Hurricane Ike Disaster Recovery – San Leon, Texas – Volunteer Trip

The recovery work continues –

From our facebook group, come visit us there:

http://www.facebook.com/group.php?gid=37327829412

Andy

Andy

(you must be logged into Facebook to visit the group)


 
 
Continuing disaster relief effortsby Project417 team member Andy Coates

San Leon, Texas

San Leon, Texas

in September and October , there will be another volunteer trip to take part in the recovery work in Galveston County from December 13th to 17th, 2008. The work will take place in San Leon, Texas, a small town on the coast that depends primarily on the devastated fishing industry for survival. The Hurricane Ike storm surge severely damaged most homes in San Leon and the volunteer recovery projects will consist mostly of property clean-up and house renovation and gutting.
Plans arefor a Toronto and area team to visit San Leon Texas in the second week of January. April and Andy are heading down there this week (Dec 11th)  to meet a group of 12 volunteers from Georgia State University- The Vietnamese Students Association and we will be performing community relief work such as property clean-up, and renovations / gutting of flood damaged homes for primarily the Vietnamese American families who live there.The Georgia group is there from the 13th to the 17 of December and then we’ll return.In the second week of January, we also have tentatively booked another group of volunteers from the University of Illinois, approximately 20 students, to visit San Leon again. Many of this group have experience gutting out homes and other relief work in Alabama, Mississippi and New Orleans, Louisiana following Hurricane Katrina.

Consider joining a team. Donate to project417 to help the Hurricane Ike victims

::

Advertisements

New Orleans Update – Hurricane Ike Headed for Texas Coast – Louisiana Watchful

Hurricane and storm watch alerts for Ike

Hurricane and storm watch alerts for Ike

Latest reports are that Hurricane Ike, which battered Cuba with high winds and a five story storm surge, will make landfall on the Southeast Texas coast – Galveston Island to Houston area late friday, early Saturday. Currently rated category 2, but expected to pick up steam to category 3 at least before striking, Ike is already afftecting the Louisiana gulf coast area and New Orleans with winds in excess of 70 mph [ 120kph ] . Although the center of the storm’s path is headed towards Texas, it’s effects spread across hundreds of miles of southwest U.S. gulf coastline.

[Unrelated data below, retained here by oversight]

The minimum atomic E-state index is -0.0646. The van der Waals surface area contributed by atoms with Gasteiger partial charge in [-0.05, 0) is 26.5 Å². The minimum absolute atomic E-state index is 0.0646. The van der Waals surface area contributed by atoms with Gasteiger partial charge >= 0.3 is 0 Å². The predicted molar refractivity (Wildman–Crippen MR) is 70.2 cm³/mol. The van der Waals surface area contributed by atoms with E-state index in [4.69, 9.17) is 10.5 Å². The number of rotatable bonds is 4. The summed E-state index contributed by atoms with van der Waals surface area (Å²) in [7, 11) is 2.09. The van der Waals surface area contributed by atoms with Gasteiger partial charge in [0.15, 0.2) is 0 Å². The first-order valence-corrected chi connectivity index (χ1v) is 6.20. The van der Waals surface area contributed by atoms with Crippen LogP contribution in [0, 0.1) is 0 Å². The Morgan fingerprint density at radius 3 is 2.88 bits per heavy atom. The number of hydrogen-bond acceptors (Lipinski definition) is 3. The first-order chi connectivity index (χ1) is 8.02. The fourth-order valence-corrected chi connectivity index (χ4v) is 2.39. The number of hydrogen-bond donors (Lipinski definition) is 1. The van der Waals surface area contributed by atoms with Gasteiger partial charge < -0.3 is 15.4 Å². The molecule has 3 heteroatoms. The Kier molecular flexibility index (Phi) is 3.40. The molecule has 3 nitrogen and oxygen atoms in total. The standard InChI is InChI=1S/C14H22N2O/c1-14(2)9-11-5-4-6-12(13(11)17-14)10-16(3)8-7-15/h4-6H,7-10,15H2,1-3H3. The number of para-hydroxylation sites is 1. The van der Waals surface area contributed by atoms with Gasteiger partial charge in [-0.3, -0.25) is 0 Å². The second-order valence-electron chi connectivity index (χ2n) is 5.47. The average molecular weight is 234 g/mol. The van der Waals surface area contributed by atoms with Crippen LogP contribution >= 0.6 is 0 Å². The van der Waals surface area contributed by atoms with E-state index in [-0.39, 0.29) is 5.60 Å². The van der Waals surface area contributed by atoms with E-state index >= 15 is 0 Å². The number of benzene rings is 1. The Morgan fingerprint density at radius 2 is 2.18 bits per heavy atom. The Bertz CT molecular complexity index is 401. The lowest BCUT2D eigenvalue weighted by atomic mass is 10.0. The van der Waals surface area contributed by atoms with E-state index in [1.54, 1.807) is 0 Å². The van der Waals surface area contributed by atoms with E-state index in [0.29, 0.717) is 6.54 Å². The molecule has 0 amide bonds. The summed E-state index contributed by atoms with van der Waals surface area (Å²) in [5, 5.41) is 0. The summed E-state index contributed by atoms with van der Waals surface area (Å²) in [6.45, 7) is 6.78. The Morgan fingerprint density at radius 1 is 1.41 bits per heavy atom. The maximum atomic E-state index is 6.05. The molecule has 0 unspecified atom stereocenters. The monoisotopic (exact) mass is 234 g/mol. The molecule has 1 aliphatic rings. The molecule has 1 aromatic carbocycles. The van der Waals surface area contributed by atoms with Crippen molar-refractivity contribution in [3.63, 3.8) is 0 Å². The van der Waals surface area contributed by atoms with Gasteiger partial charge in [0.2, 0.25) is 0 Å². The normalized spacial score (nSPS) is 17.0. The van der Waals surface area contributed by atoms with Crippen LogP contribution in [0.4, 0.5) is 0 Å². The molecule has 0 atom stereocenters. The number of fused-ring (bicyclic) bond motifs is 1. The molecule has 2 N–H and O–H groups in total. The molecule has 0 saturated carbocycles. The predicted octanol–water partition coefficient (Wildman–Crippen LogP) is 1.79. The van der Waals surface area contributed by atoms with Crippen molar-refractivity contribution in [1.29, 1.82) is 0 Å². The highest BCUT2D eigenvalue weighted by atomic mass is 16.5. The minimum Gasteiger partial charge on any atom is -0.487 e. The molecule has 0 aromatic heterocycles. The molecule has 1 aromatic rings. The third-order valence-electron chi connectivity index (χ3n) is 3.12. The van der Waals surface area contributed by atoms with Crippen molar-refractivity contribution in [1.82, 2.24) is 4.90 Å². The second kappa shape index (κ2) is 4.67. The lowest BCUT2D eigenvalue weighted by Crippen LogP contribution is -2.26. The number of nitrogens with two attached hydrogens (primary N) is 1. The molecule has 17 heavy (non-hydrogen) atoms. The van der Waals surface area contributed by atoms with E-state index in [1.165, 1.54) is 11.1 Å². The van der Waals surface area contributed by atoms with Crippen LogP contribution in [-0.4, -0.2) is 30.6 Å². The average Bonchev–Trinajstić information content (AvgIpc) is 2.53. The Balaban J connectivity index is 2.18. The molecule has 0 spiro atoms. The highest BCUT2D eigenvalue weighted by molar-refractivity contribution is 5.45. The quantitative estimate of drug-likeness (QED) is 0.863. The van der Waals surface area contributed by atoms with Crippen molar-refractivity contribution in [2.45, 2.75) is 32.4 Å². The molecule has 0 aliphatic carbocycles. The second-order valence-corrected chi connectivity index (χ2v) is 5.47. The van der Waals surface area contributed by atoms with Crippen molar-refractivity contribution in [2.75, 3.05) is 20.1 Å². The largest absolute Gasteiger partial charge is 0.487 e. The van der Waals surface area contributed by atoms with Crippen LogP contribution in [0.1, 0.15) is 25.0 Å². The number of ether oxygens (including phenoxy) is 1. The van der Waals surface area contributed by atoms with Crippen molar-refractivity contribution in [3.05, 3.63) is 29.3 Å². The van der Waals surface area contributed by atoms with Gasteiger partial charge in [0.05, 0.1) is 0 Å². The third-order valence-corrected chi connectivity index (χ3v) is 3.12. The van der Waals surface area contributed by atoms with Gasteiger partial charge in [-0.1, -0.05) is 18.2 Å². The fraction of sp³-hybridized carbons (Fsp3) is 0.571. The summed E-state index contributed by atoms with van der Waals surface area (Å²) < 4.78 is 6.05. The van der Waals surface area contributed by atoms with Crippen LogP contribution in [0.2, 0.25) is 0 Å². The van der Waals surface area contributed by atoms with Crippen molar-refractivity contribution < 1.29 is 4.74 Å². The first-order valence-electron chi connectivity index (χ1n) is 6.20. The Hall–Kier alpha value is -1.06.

I’ve been planning to head down to New Orleans for Project417 since Labour Day weekend and the drive for donations to fund the trip is doing moderately well. However, there is still a shortfall of almost $800 to cover the trip expenses. For details of the project click here or visit Project417.com .  Please donate so we can continue to help the residents of New Orleans recover from Hurricane Katrina in 2005 while they are still threatened by this years onslaught of tropical storms and hurricanes.  You can donate online by clicking on the Paypal link above or on the MissionLog home page.

Thanks!    <><  Andy

Battered U.S. Gulf Coast Deserves Our Help

 

Ike and other hurricanes batter the U.S. coastline

Ike and other hurricanes batter the U.S. coastline

Project417 is trying to reach New Orleans to continue the relief and construction efforts started after Hurricane Katrina in 2005. The media and public opinion though seem to have forgotten the magnitude of the work still left from Katrina’s devastation. 

 

August and September, 2008 serve to remind us that damaging hurricanes still threaten the region – the residents of New Orleans and indeed all of the Florida, Louisiana and neighboring Mississippi and Texas gulf coastal areas are in need of our help. While large scale relief efforts by organizations like the Salvation Army and the Red Cross are indispensable – it is the smaller grass roots volunteer organizations like Project417 that can have a lasting impact on the people directly affected by Katrina, Hanna, Ike and the rest of the storms. By promoting home re-building for families forgotten by state authorities and large organizations, real friendships are forged and emotional healing is begun. It is an opportunity to show our faith by actions, not just words.

Donations are beginning to come in to Project417 – help us get there to deliver encouragement and your messages of support.

Donate to Project417 now online.

Gulf Coast New Orleans Spared as Gustav Downgraded and Passes Through